Penalized MLE (PMLE)51-53 is a general technique for shrinking (stabilizing) regression fits. Instead of maximizing the log-likelihood, PMLE maximizes a penalized log-likelihood which is the sum of the ordinal model log-likelihood and a penalty, resulting in log L-Ut(s,Pi)2. (12)
Here su s2, ■■■ ,sp are scale factors chosen to make sfli unitless. Most authors standardize the data first and do not have scale factors in the equation,51 but equation (12) has the advantage of allowing estimation of /? on the original scale of the data. The usual methods (for example, Newton-Raphson) are used to maximize equation (12). The usual default values for s are sample standard deviations of columns of the design matrix, but special consideration has to be given to dummy variables,52 which gives rise to a more general form of the penalized log-likelihood logL-^W'Pp (13)
where P is a penalty matrix. Rows and columns of P can easily be set to zero for parameters for which no shrinkage is desired.52,53
The main problem in using PMLE is the choice of X. Many authors use cross-validation to solve for the X which optimizes an unbiased estimate of predictive accuracy, but it is easy to show that one must use a huge number of data splits to get a precise estimate of the optimum X. A faster and usually more reliable strategy, based on findings from a small number of simulation studies, is to choose the X which maximizes the 'effective' AIC. Gray (Eq. 2-9)53 and others show how to compute the 'effective d.f.' in this situation (that is, higher X causes more shrinkage which lowers the effective d.f.). The effective AIC is where LR j2 is the likelihood ratio y 2 for the penalized model, but ignoring the penalty function.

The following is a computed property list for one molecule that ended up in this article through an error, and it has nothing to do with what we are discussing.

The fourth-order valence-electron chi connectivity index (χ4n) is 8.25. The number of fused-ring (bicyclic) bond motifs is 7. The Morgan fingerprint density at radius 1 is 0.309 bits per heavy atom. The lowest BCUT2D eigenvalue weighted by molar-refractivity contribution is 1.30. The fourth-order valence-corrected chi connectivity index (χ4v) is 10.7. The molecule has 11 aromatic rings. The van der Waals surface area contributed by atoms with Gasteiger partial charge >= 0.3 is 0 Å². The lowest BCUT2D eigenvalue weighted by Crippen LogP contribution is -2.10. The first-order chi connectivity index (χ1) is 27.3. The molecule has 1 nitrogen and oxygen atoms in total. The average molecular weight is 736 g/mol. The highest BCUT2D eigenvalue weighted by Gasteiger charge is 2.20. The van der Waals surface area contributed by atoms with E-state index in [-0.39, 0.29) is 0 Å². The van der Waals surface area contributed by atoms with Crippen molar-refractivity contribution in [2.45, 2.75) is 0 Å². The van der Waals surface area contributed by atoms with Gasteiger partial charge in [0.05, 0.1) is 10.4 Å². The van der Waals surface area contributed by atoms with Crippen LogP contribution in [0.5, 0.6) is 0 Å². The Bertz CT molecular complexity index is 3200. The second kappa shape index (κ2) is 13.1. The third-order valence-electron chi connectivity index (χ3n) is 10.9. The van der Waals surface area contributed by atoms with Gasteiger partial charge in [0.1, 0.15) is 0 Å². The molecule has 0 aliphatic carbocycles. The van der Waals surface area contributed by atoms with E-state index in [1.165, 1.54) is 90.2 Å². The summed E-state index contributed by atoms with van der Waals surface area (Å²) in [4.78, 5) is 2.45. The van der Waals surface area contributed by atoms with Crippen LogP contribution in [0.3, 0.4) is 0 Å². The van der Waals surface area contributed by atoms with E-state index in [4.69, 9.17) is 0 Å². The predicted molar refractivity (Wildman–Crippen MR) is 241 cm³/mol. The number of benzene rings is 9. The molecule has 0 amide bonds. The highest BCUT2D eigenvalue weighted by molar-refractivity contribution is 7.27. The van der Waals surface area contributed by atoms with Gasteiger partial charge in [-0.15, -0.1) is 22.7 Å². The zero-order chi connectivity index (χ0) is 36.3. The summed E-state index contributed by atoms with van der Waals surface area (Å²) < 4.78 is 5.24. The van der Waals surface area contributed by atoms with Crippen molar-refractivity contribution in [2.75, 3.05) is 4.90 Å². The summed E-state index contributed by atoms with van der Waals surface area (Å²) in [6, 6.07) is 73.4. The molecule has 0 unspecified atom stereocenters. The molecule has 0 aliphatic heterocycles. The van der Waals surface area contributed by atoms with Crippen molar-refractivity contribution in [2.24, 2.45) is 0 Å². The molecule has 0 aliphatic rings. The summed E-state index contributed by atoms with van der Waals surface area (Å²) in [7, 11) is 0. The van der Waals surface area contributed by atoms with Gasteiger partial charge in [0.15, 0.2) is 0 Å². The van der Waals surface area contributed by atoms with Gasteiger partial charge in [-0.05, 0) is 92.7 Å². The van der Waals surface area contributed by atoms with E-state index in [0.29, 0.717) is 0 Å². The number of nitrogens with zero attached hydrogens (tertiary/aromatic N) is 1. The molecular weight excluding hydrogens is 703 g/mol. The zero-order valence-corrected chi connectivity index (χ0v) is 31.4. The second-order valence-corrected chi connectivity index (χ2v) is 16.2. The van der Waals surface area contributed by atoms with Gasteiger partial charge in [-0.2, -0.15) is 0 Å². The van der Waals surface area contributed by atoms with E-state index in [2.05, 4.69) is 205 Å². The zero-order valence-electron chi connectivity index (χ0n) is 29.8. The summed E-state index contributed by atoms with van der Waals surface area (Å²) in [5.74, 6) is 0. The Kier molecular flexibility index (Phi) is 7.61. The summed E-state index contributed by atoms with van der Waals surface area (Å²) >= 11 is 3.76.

The lrm function will do PMLE, and a separate function called pentrace searches for the optimum X based on effective AIC once the analyst specifies a vector of As to try. pentrace can also allow for differing X for different types of terms in the model. Here we want to do a grid search to determine the optimum penalty for simple main effect (non-interaction) terms and the penalty for interaction terms, most of which are terms interacting with cohort to allow for unequal slopes. The following code uses pentrace on the full extended CR model fit to find the optimum penalty factors. All combinations of simple and interaction A's for which the interaction penalty ^ the penalty for the simple parameters are examined. The range of penalty factors to try for each type of parameter was found by computing effective AIC in a trial and error process.
pentrace (full, list(simple = c(0,.025,.05,.075,.l), interaction=c(0,10,50,100,125,150)))
simple interaction on df aie
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